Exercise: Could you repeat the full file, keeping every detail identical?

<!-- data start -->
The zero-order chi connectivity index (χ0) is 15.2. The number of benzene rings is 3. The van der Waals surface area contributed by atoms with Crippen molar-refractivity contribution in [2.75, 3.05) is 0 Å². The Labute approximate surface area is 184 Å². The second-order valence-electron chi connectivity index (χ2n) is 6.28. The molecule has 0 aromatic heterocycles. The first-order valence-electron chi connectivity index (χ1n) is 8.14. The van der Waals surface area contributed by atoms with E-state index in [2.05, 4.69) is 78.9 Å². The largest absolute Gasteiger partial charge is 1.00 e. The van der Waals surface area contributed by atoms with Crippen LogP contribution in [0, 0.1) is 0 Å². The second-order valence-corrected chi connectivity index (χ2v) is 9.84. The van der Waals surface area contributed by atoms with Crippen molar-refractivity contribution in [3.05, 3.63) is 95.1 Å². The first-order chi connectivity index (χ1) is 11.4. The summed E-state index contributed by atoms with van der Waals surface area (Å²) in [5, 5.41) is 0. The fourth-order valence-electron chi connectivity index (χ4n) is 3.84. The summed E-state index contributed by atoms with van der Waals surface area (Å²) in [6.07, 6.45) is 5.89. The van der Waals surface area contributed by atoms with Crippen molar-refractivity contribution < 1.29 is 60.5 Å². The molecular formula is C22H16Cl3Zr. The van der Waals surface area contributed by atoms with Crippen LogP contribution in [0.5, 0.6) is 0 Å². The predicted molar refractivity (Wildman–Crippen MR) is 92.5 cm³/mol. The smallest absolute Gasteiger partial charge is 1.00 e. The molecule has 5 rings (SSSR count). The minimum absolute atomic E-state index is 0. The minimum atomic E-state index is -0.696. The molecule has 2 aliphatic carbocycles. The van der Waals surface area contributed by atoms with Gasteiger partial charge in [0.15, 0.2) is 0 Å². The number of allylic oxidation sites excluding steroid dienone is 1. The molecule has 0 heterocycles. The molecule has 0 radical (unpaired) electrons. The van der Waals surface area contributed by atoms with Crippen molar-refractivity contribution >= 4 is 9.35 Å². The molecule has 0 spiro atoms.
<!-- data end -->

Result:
The zero-order chi connectivity index (χ0) is 15.2. The number of benzene rings is 3. The van der Waals surface area contributed by atoms with Crippen molar-refractivity contribution in [2.75, 3.05) is 0 Å². The Labute approximate surface area is 184 Å². The second-order valence-electron chi connectivity index (χ2n) is 6.28. The molecule has 0 aromatic heterocycles. The first-order valence-electron chi connectivity index (χ1n) is 8.14. The van der Waals surface area contributed by atoms with E-state index in [2.05, 4.69) is 78.9 Å². The largest absolute Gasteiger partial charge is 1.00 e. The van der Waals surface area contributed by atoms with Crippen LogP contribution in [0, 0.1) is 0 Å². The second-order valence-corrected chi connectivity index (χ2v) is 9.84. The van der Waals surface area contributed by atoms with Crippen molar-refractivity contribution in [3.05, 3.63) is 95.1 Å². The first-order chi connectivity index (χ1) is 11.4. The summed E-state index contributed by atoms with van der Waals surface area (Å²) in [5, 5.41) is 0. The fourth-order valence-electron chi connectivity index (χ4n) is 3.84. The summed E-state index contributed by atoms with van der Waals surface area (Å²) in [6.07, 6.45) is 5.89. The van der Waals surface area contributed by atoms with Crippen molar-refractivity contribution < 1.29 is 60.5 Å². The molecular formula is C22H16Cl3Zr. The van der Waals surface area contributed by atoms with Crippen LogP contribution in [0.5, 0.6) is 0 Å². The predicted molar refractivity (Wildman–Crippen MR) is 92.5 cm³/mol. The smallest absolute Gasteiger partial charge is 1.00 e. The molecule has 5 rings (SSSR count). The minimum absolute atomic E-state index is 0. The minimum atomic E-state index is -0.696. The molecule has 2 aliphatic carbocycles. The van der Waals surface area contributed by atoms with Gasteiger partial charge in [0.15, 0.2) is 0 Å². The number of allylic oxidation sites excluding steroid dienone is 1. The molecule has 0 heterocycles. The molecule has 0 radical (unpaired) electrons. The van der Waals surface area contributed by atoms with Crippen molar-refractivity contribution >= 4 is 9.35 Å². The molecule has 0 spiro atoms.